US midterms: There's a sense of dread about America's future - and we should all worry

America's midterms don't normally grip us. Wake us up when you choose another president.

But these should, and for all the wrong reasons. Anyone who has covered a few of them knows they are very different this year.

The mood is dark in America. There is a sense of dread about the future. And if Americans are fearful, we should be too. The reverse Vegas rule applies here. What happens in America does not stay in America.

Those who thought the Donald Trump years were an aberration are in for a shock. Look at the candidates.

Almost 300 were endorsed by Mr Trump. Two-hundred of them have peddled his anti-democratic lie that he won the last election or its results were seriously flawed.

Some are Q Anon supporters to boot, subscribing to a movement that believes a cabal of paedophiles runs the US government.

Donald Trump is expected to declare his candidacy soon after these midterms. Looking at the polls, his second coming looks increasingly likely, with all that means for the world that we live in.

An atmosphere of fear

The atmosphere out on the campaign trail is one of fear, among voters who tell you this great country, an ally, and inspiration for all the free world is, to put it bluntly, on the brink.

It's not just the fear of the other side winning. It is more powerful, more visceral than that.

Democrats are terrified that US democracy is about to be subverted. People who claim the electoral system is rigged are running for key positions that will give them power over that system. And Democrats fear they'll use that power next time to twist votes in their favour.

A president who we now know seriously considered seizing voting machines and tried to bully officials to overturn the outcome of a free and fair election may be the frontrunner to win back the White House next time.

Think about that.

America tearing itself apart

If he fails to do so fairly next time he will now have allies in place as governors or state officials who could help him do so in other ways, should they win as seems likely in this week's votes.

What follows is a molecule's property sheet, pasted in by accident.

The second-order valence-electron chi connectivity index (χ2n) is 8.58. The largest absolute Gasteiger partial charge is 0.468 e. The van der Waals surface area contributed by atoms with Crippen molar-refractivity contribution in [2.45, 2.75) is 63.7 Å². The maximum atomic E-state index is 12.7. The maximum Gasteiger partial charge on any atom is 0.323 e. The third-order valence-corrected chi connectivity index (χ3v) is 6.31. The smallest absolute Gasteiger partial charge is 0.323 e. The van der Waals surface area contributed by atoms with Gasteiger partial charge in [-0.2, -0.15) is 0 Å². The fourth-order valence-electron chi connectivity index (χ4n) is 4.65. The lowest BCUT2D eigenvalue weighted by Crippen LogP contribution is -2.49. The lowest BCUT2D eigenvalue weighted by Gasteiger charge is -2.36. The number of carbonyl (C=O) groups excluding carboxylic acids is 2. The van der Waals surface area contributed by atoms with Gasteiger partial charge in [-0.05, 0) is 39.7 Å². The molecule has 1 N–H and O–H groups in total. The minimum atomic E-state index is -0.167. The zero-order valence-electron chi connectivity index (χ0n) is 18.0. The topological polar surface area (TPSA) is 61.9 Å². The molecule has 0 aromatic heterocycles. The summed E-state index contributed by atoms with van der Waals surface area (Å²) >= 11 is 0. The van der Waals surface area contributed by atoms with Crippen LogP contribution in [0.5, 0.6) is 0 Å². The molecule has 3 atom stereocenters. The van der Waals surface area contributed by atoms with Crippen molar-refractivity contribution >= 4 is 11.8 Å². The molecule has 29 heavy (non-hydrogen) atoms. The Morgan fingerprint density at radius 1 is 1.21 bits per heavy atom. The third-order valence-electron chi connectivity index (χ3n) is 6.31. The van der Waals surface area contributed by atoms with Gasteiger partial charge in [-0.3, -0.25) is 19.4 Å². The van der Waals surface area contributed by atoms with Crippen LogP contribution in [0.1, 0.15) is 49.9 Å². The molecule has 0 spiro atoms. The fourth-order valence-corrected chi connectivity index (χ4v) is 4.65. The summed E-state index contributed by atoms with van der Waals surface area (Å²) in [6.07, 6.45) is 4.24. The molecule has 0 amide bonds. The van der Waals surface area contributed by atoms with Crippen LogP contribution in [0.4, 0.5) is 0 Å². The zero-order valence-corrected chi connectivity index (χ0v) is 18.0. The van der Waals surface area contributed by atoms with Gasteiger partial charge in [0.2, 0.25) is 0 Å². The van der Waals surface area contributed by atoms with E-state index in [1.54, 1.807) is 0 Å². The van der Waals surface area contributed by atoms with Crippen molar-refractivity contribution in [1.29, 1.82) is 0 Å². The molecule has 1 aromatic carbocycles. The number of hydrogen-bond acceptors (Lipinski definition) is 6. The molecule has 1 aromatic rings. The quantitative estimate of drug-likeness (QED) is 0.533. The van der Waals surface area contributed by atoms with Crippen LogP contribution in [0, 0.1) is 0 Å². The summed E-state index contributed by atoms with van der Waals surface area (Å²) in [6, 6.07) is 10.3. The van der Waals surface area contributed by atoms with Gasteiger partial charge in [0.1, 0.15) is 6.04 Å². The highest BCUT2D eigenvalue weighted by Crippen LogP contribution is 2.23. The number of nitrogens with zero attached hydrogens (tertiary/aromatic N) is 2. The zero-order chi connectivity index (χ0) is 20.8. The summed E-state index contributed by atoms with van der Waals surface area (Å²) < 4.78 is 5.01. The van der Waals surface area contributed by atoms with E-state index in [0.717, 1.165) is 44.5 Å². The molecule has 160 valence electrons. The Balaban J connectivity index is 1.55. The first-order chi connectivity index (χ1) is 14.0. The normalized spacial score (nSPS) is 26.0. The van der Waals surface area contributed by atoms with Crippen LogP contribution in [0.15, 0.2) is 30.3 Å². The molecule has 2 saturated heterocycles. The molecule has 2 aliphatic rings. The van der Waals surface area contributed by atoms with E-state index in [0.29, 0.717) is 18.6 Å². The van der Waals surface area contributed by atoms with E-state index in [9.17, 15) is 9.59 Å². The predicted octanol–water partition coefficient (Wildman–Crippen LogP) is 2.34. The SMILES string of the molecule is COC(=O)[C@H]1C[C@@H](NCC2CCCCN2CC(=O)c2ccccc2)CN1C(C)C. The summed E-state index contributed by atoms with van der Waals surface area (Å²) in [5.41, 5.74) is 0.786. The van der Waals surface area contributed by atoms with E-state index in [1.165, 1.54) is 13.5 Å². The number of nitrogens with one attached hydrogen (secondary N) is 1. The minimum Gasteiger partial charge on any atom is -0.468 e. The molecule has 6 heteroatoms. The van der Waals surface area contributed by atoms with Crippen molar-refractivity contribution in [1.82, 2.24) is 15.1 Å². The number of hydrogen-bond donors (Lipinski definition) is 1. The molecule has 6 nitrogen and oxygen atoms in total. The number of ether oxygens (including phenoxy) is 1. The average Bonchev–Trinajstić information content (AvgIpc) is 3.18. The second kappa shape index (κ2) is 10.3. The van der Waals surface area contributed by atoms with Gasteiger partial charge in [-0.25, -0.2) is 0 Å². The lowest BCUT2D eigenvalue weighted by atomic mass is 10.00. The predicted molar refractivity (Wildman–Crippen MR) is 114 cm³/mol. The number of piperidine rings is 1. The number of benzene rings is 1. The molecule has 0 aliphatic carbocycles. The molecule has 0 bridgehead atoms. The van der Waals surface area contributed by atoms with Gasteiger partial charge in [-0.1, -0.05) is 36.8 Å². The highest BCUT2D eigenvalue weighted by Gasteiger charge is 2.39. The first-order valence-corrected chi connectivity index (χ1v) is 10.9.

But Republican voters are equally passionate in their fear the country is being taken in the wrong direction by elites that are unaware how much the ordinary American is hurting.

Voters of all stripes fear recession, inflation, crime and rising costs, and see a government not doing enough to help.

But the fear is more existential than that. America, the country and idea, voters will tell you, is under threat and tearing itself apart.

Americans have stopped doing what they have always done best, talking to themselves and listening. They have retreated to opposing camps, losing themselves in echo chambers on the left and right.

'It's on the brink of disaster'

One mother in a town in New York state summed it up like this: "It's divided and angry and hostile and corrupt, and it's on the brink of disaster, I think.

"I think it's incredibly discouraging. People believe what they want to believe and there's no changing minds, and I don't know how we'll ever turn back from it either."

She was no conspiracy theorist, just a middle class mother picking up pizza for her children.

Visit the US nowadays, and friends will tell you they believe violence or unrest is on its way.

Sober-minded reasonable people talk in all honesty of a reckoning, unrest and even civil war.

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In better days, the midterm elections were a carnival of democracy.

From the highest governor down to the town dog catcher, the people get to choose who runs their lives in a system they've been told since childhood is the best form of government the world has ever known.

But there is no sense of celebration this time.

The mood has soured. Entrenched in polarised corners, Americans are suspicious of each other's intentions and full of foreboding about what comes next. That should have all of us worried.